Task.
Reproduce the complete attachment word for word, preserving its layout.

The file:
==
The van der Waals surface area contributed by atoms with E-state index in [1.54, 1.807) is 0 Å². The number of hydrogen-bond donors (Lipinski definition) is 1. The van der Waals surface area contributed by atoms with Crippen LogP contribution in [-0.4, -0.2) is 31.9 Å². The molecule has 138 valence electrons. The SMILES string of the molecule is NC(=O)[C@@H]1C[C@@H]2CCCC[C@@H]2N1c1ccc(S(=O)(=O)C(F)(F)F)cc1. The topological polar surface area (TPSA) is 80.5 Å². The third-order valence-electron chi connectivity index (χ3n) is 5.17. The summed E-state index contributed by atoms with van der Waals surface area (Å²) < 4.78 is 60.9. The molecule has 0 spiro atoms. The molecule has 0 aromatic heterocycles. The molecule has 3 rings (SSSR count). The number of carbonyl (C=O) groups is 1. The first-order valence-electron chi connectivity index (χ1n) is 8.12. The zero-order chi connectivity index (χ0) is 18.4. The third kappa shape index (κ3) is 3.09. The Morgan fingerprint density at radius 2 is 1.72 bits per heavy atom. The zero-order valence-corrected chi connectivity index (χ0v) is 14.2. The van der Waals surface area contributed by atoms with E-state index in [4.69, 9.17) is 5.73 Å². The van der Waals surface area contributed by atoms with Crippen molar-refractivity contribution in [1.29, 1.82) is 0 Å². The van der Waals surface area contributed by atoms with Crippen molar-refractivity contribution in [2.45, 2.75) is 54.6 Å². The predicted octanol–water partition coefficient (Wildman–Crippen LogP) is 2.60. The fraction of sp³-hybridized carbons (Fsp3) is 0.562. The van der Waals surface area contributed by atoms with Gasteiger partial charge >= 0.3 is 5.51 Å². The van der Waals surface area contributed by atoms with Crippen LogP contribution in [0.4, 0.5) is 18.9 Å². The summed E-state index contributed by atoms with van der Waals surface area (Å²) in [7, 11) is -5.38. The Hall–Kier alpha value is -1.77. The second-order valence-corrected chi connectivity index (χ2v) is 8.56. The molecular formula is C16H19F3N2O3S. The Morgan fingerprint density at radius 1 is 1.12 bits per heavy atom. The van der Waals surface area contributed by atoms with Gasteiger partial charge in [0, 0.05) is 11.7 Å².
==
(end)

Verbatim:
The van der Waals surface area contributed by atoms with E-state index in [1.54, 1.807) is 0 Å². The number of hydrogen-bond donors (Lipinski definition) is 1. The van der Waals surface area contributed by atoms with Crippen LogP contribution in [-0.4, -0.2) is 31.9 Å². The molecule has 138 valence electrons. The SMILES string of the molecule is NC(=O)[C@@H]1C[C@@H]2CCCC[C@@H]2N1c1ccc(S(=O)(=O)C(F)(F)F)cc1. The topological polar surface area (TPSA) is 80.5 Å². The third-order valence-electron chi connectivity index (χ3n) is 5.17. The summed E-state index contributed by atoms with van der Waals surface area (Å²) < 4.78 is 60.9. The molecule has 0 spiro atoms. The molecule has 0 aromatic heterocycles. The molecule has 3 rings (SSSR count). The number of carbonyl (C=O) groups is 1. The first-order valence-electron chi connectivity index (χ1n) is 8.12. The zero-order chi connectivity index (χ0) is 18.4. The third kappa shape index (κ3) is 3.09. The Morgan fingerprint density at radius 2 is 1.72 bits per heavy atom. The zero-order valence-corrected chi connectivity index (χ0v) is 14.2. The van der Waals surface area contributed by atoms with E-state index in [4.69, 9.17) is 5.73 Å². The van der Waals surface area contributed by atoms with Crippen molar-refractivity contribution in [1.29, 1.82) is 0 Å². The van der Waals surface area contributed by atoms with Crippen molar-refractivity contribution in [2.45, 2.75) is 54.6 Å². The predicted octanol–water partition coefficient (Wildman–Crippen LogP) is 2.60. The fraction of sp³-hybridized carbons (Fsp3) is 0.562. The van der Waals surface area contributed by atoms with Gasteiger partial charge >= 0.3 is 5.51 Å². The van der Waals surface area contributed by atoms with Crippen LogP contribution in [0.4, 0.5) is 18.9 Å². The summed E-state index contributed by atoms with van der Waals surface area (Å²) in [7, 11) is -5.38. The Hall–Kier alpha value is -1.77. The second-order valence-corrected chi connectivity index (χ2v) is 8.56. The molecular formula is C16H19F3N2O3S. The Morgan fingerprint density at radius 1 is 1.12 bits per heavy atom. The van der Waals surface area contributed by atoms with Gasteiger partial charge in [0, 0.05) is 11.7 Å².